When the Army sent word that it was seeking new ways of fighting and training its soldiers, it was bombarded with suggestions that seemed bogus but had some merit, like sleep learning and mental rehearsal. It was also offered some of the less down-to-earth ideas in American culture. It attempted to create an Army focused on unleashing the human potential locked within the bodies of its soldiers, unused.

EOD airmen can build and defuse anything from a pipe bomb to a nuclear weapon

Admit right now that unleashing an army of Tony Robbinses would be terrifying for the enemy.

So the U.S. military was divided over how to proceed. One side wanted to invest in developing weapons, technology, armor, and ways to train its soldiers. You know, Army stuff. The other side wanted to train soldiers to master extra-sensory perception, leaving their body at will to fight on the astral plane, levitation, psychic healing techniques, and the ability to walk through walls – they were asking for a “super soldier.”

Forget that there was no scientific evidence that this stuff actually worked. Or that the Army didn’t really ask if there was concrete evidence. And forget that the Army had no real plans to integrate these super soldiers into its order of battle against the Soviet Union when and if they did work. All they cared about were reports that the Soviets were seeking the same technology and powers, and the Americans wanted it too.

EOD airmen can build and defuse anything from a pipe bomb to a nuclear weapon

In Marvel Comics, the Soviet superhero is the “Red Guardian” and I really need him to fight the First Earth Battalion now, thanks.

To settle the matter, the Army researched a report on all things parapsychology, from remote viewing to psychokinesis. This comprehensive study took two years and was released at a whopping 425,000 pages by the National Research Council. Their findings? Spoiler Alert: the evidence in favor of nearly all of these techniques and powers were “scientifically unsupported.”

What they did find to work were things like mental rehearsals before physically performing a task. Still, the 0,000 allocated toward the potential research in 1981 was never spent and was still unspent seven years later.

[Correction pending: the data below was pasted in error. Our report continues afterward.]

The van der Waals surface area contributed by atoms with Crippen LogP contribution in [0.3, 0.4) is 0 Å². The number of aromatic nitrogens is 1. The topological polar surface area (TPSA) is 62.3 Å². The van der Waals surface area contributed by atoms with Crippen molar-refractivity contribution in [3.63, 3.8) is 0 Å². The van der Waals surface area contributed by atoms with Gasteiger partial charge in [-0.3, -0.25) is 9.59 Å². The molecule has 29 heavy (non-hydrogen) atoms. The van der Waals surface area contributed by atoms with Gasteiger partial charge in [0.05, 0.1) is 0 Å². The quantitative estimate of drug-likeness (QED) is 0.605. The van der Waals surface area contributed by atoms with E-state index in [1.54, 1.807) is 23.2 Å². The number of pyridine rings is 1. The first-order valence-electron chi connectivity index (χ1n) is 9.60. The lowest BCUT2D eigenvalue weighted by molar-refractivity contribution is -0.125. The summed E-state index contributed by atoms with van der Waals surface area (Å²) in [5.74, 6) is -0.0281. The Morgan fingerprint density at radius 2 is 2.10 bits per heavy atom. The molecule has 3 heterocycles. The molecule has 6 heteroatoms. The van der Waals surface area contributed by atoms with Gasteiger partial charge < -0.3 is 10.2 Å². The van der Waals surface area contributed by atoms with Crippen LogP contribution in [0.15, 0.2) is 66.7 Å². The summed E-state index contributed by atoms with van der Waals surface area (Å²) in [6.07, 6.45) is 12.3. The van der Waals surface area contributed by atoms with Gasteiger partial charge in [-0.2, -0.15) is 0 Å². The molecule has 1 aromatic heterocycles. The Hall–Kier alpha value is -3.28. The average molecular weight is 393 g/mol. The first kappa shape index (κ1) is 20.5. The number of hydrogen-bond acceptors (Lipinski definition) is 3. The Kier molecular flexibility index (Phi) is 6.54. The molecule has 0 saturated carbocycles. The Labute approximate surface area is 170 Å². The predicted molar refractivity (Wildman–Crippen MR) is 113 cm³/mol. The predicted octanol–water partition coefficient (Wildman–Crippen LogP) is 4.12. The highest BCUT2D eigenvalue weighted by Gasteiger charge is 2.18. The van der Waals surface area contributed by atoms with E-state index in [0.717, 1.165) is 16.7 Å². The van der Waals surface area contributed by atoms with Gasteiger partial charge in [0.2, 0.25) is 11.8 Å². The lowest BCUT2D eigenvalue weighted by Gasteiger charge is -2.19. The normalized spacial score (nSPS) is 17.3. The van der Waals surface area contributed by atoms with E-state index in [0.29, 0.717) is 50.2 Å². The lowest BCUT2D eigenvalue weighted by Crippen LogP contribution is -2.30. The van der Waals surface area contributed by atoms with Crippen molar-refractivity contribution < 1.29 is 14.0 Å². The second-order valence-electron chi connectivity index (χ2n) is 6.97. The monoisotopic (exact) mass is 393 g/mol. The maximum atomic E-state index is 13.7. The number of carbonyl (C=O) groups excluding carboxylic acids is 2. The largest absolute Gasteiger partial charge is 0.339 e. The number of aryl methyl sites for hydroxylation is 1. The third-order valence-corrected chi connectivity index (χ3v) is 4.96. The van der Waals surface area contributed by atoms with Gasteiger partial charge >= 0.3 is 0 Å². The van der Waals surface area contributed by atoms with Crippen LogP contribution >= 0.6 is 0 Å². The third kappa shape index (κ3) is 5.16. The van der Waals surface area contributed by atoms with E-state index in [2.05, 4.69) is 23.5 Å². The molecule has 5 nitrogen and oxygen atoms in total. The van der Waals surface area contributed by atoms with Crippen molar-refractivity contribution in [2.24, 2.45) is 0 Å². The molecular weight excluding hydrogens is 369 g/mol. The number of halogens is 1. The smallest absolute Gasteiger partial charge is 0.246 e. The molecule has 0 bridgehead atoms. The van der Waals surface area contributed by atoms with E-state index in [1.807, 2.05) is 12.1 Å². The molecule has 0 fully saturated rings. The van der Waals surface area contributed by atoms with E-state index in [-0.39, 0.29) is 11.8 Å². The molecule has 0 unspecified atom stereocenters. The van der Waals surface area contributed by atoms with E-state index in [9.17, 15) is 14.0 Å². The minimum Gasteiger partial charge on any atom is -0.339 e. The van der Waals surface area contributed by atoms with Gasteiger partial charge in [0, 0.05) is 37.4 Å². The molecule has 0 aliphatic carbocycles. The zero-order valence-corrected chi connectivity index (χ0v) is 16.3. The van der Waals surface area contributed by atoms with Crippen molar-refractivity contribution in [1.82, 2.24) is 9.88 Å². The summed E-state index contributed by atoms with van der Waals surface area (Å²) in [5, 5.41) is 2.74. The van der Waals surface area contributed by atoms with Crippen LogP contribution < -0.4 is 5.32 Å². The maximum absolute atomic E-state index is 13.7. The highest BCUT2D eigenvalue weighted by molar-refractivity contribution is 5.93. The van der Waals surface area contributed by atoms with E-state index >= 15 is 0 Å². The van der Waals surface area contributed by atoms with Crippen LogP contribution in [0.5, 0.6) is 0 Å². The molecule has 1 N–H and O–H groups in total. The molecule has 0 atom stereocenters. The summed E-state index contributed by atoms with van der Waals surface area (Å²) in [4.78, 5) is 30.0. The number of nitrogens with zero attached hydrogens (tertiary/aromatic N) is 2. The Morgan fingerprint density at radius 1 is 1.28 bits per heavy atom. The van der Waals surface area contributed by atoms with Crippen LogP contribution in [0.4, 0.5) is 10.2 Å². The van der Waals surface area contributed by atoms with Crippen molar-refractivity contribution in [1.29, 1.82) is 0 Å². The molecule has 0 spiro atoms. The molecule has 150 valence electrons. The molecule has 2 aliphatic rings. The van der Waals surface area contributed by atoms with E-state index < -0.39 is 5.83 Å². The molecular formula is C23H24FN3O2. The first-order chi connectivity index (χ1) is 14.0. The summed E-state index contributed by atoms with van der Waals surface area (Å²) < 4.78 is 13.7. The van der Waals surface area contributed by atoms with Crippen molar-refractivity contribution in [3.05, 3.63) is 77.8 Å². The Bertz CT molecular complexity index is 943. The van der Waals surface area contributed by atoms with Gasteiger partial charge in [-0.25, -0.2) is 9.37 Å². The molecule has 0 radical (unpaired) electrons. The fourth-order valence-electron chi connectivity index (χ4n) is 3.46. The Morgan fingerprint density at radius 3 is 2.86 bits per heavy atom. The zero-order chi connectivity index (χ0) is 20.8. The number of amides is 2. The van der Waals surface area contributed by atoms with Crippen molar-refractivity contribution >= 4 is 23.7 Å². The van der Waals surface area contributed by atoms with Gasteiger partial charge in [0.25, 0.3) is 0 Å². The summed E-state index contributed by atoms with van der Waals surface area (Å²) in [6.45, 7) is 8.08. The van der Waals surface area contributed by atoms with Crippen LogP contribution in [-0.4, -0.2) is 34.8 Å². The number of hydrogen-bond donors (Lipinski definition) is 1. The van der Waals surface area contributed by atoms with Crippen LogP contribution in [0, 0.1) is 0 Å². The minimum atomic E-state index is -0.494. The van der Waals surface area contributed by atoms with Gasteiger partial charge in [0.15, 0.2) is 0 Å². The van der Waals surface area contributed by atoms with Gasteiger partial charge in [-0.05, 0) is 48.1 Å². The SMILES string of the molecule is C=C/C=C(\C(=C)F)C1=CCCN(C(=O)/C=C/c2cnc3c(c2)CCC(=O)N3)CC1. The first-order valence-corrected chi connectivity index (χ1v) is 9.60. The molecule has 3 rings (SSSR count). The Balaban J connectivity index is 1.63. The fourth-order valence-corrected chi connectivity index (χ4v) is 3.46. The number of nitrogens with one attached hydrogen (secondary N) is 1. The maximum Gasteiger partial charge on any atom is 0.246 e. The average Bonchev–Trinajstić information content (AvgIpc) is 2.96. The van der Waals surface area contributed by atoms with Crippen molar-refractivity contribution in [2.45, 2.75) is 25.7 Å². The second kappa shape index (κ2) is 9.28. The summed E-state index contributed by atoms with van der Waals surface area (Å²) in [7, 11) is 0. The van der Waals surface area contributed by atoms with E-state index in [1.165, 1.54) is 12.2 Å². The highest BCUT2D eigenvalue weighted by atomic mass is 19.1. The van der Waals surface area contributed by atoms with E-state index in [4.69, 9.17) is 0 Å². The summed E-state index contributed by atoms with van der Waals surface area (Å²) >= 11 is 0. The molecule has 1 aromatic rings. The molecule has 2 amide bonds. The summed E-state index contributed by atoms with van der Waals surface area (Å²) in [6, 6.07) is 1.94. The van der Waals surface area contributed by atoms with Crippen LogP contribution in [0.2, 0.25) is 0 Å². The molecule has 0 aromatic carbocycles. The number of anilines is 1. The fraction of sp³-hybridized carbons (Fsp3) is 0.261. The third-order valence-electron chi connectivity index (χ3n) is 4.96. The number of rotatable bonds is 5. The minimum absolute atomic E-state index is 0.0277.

MIGHTY CULTURE

Photos show moment President George W. Bush learned of the 9/11 attacks

After the Sept. 11, 2001, terrorist attacks, heart-wrenching images surfaced and stirred the world.

Photos released by the US National Archives in 2016 show exactly when President George W. Bush learned the US was under attack.

See how Bush responded to what would be the defining moment of his presidency.


EOD airmen can build and defuse anything from a pipe bomb to a nuclear weapon

(The U.S. National Archives)

EOD airmen can build and defuse anything from a pipe bomb to a nuclear weapon

(US National Archives)

EOD airmen can build and defuse anything from a pipe bomb to a nuclear weapon

(U.S. National Archives)

EOD airmen can build and defuse anything from a pipe bomb to a nuclear weapon

(The U.S. National Archives)

EOD airmen can build and defuse anything from a pipe bomb to a nuclear weapon

(The U.S. National Archives)

EOD airmen can build and defuse anything from a pipe bomb to a nuclear weapon

(The U.S. National Archives)

EOD airmen can build and defuse anything from a pipe bomb to a nuclear weapon

(The U.S. National Archives)

EOD airmen can build and defuse anything from a pipe bomb to a nuclear weapon

(The U.S. National Archives)

EOD airmen can build and defuse anything from a pipe bomb to a nuclear weapon

(The U.S. National Archives)

EOD airmen can build and defuse anything from a pipe bomb to a nuclear weapon

(The U.S. National Archives)

EOD airmen can build and defuse anything from a pipe bomb to a nuclear weapon

(The U.S. National Archives)

EOD airmen can build and defuse anything from a pipe bomb to a nuclear weapon

(The U.S. National Archives)

EOD airmen can build and defuse anything from a pipe bomb to a nuclear weapon

(US National Archives)

EOD airmen can build and defuse anything from a pipe bomb to a nuclear weapon

(The U.S. National Archives)

EOD airmen can build and defuse anything from a pipe bomb to a nuclear weapon

(The U.S. National Archives)

EOD airmen can build and defuse anything from a pipe bomb to a nuclear weapon

(The U.S. National Archives)

EOD airmen can build and defuse anything from a pipe bomb to a nuclear weapon

(The U.S. National Archives)

EOD airmen can build and defuse anything from a pipe bomb to a nuclear weapon

(The U.S. National Archives)

EOD airmen can build and defuse anything from a pipe bomb to a nuclear weapon

(The U.S. National Archives)

EOD airmen can build and defuse anything from a pipe bomb to a nuclear weapon

(The U.S. National Archives)

EOD airmen can build and defuse anything from a pipe bomb to a nuclear weapon

(The U.S. National Archives)

EOD airmen can build and defuse anything from a pipe bomb to a nuclear weapon

(The U.S. National Archives)

EOD airmen can build and defuse anything from a pipe bomb to a nuclear weapon

(The U.S. National Archives)

EOD airmen can build and defuse anything from a pipe bomb to a nuclear weapon

(The U.S. National Archives)

EOD airmen can build and defuse anything from a pipe bomb to a nuclear weapon

(US National Archives)

EOD airmen can build and defuse anything from a pipe bomb to a nuclear weapon

(The U.S. National Archives)

EOD airmen can build and defuse anything from a pipe bomb to a nuclear weapon

(The U.S. National Archives)

EOD airmen can build and defuse anything from a pipe bomb to a nuclear weapon

(US National Archives)

EOD airmen can build and defuse anything from a pipe bomb to a nuclear weapon

(The U.S. National Archives)